If you can tick both of those boxes (use case overlap and ability to provide the optimum experience for the channel) without impacting the performance of your current assistant, then keep your master assistant. If not, it’s time to consider splitting things up.
4. Language model differences
Similarly to the differing interface requirements of a new channel, you may also find that the language people use in one channel is different from another. This will require you to consider whether a single language model can underpin all interactions across all channels.
For example, in WhatsApp, your users may use short, few-word prompts, and your language model will need to reflect this. With a voice user interface, people are more verbose and also speak differently to how they type. You also have the added challenge of extracting accurate speech from your Automatic Speech Recognition (ASR) engine. Issues like this will impact how you construct your language model.
How find out whether a new language model is needed
If you’re considering expanding your assistant from one channel to another, you should first do the following:
- Take some transcripts from live human conversations on your target channel
- Perform some topic clustering to highlight key themes and intents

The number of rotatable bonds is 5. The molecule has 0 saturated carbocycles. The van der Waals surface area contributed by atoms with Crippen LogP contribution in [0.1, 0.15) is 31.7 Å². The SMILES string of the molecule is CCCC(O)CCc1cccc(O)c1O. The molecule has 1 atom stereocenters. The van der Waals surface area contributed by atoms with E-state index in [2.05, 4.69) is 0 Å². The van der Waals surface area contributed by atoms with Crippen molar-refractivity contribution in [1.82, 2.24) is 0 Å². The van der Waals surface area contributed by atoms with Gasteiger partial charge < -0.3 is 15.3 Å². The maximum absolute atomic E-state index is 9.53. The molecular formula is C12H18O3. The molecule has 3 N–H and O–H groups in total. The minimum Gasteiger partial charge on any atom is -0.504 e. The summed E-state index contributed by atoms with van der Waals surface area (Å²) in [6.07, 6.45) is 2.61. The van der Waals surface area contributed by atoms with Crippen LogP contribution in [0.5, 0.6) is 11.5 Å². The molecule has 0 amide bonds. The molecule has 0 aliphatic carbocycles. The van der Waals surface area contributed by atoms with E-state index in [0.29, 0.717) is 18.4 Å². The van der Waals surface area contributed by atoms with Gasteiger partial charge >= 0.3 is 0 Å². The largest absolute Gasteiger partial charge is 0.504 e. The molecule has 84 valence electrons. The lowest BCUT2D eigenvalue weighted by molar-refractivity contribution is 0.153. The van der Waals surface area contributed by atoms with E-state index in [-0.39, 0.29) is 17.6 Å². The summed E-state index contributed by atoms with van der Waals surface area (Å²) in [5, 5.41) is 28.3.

- Review whether there are any differences in topics and intents between the new channel and your existing model
- Test your existing NLU against the channel-specific utterances from overlapping use cases and intents
- Review your model’s performance
If you see that the training data you’ve gathered from interactions on your target channel performs well against your current training data in your current model, you can be confident that deploying on that channel without much change to your language model is feasible.
If you see that your current model performs poorly, there are two things you can do:
- Test how your model would perform if you were to include some data from your new channel into your existing model. This should be done iteratively and with close monitoring because there’s a big risk that by adding new training data from another channel, that it impacts your existing model in other areas. If you can include training data from the target channel in your existing model and maintain performance across intents, then you can launch on a new channel without requiring a new language model.
- If including training data from your target channel in your existing model negatively impacts performance, the only other option you have is to create a new language model with the training data from your new channel. This is the equivalent of creating a new assistant for this specific channel. If there’s no overlap between training data on each channel, this is the best and safest option.
What’s the right approach for you?
Following the 4-point process above will help you understand whether a master assistant or assistant orchestration strategy is the right approach for you. I recommend considering this throughout your CAI strategy implementation, with every addition of a new use case. You’re far better off planning for this, than having to unpick a 4-year old master assistant.
However, if you do have a large assistant, you shouldn’t be afraid of this process. The short term pain will be worth the long term gain. I think we’ll see a lot more of these multi-assistant orchestration implementations in future as teams continue to mature.